Let the Brazilian sun shine in: Building credibility for solar energy by developing research-based concepts and communication

Fabián Echegaray


"Solar energy is the future of energy". Few remarks could bring together disparate players like Greenpeace and the International Agency of Energy,1) institutions usually perceived as speaking from opposite sides. Yet consensus around the immense possibilities of solar photovoltaic (SPV) technology to address our energy problems reveals that rare capability of coalescing those rallying around social and environmental interests and those acting based on mainstream business-minded principles. After all, if solar energy is the future of energy, then it is the future of our economy, and of how our businesses and society will be founded.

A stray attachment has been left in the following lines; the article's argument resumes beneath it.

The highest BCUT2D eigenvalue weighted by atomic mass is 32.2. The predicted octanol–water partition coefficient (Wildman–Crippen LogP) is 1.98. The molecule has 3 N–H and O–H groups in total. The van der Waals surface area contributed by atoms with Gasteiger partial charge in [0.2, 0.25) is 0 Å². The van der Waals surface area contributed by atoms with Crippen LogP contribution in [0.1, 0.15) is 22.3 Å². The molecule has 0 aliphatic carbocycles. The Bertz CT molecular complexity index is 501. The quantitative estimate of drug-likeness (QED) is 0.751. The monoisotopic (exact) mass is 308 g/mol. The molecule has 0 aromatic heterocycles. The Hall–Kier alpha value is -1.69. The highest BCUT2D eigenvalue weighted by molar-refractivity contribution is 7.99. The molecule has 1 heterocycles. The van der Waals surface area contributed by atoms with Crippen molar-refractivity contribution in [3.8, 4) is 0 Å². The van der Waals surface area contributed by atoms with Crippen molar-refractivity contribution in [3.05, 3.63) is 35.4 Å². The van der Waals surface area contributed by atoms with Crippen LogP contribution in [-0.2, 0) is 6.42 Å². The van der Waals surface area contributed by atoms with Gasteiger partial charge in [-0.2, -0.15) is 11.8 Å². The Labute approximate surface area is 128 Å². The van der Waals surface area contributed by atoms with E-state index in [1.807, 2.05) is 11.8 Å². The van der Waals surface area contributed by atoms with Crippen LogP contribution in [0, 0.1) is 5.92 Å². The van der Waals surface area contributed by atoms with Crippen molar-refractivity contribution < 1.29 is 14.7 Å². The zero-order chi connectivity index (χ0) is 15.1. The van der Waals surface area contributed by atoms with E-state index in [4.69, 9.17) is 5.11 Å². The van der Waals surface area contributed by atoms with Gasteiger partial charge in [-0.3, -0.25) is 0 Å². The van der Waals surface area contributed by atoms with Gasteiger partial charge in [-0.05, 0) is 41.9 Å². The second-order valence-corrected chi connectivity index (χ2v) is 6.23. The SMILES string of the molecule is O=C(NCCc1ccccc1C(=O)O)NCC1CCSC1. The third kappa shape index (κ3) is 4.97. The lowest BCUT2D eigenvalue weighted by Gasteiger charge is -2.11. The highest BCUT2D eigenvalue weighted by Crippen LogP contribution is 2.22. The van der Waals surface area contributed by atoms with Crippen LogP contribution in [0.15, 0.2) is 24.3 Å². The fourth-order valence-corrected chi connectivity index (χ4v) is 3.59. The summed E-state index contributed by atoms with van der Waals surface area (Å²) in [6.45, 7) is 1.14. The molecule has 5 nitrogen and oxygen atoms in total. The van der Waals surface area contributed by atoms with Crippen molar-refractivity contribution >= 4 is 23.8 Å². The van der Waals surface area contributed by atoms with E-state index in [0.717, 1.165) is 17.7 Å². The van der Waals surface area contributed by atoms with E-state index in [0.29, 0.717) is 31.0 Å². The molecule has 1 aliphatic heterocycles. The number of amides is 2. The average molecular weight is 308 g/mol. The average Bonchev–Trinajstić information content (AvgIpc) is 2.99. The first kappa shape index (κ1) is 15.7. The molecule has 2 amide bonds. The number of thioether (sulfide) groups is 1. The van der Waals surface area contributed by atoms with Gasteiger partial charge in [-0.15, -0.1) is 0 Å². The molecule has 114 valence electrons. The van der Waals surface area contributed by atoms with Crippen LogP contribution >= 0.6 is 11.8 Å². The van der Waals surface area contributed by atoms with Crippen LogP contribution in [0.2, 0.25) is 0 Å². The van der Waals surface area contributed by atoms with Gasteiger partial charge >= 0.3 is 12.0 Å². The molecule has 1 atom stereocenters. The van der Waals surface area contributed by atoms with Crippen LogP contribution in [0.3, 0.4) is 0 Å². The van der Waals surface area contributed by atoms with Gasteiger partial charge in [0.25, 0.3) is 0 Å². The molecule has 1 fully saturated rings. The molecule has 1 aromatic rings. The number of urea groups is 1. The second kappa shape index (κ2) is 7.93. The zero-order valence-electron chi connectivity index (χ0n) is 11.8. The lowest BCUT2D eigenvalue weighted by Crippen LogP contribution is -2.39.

To be sure, growing economic pressures resulting from current energy shortages and price instability, along with mounting environmental pressures mobilizing action plans and agreements to revert climate change and develop carbon-neutral governance, place present models and future choices of energy in a decisive position. These factors situate energy choices as a critical touch point to ensure social stability and business sustainability. Hence, the imperative for countries and companies to move forward towards greater eco-efficiency and a cleaner and fully renewable energy matrix (see Alam et al, 1991; Giddens, 2010; Pasternak, 2000; Stern, 2011; Tolmasquim, 2007).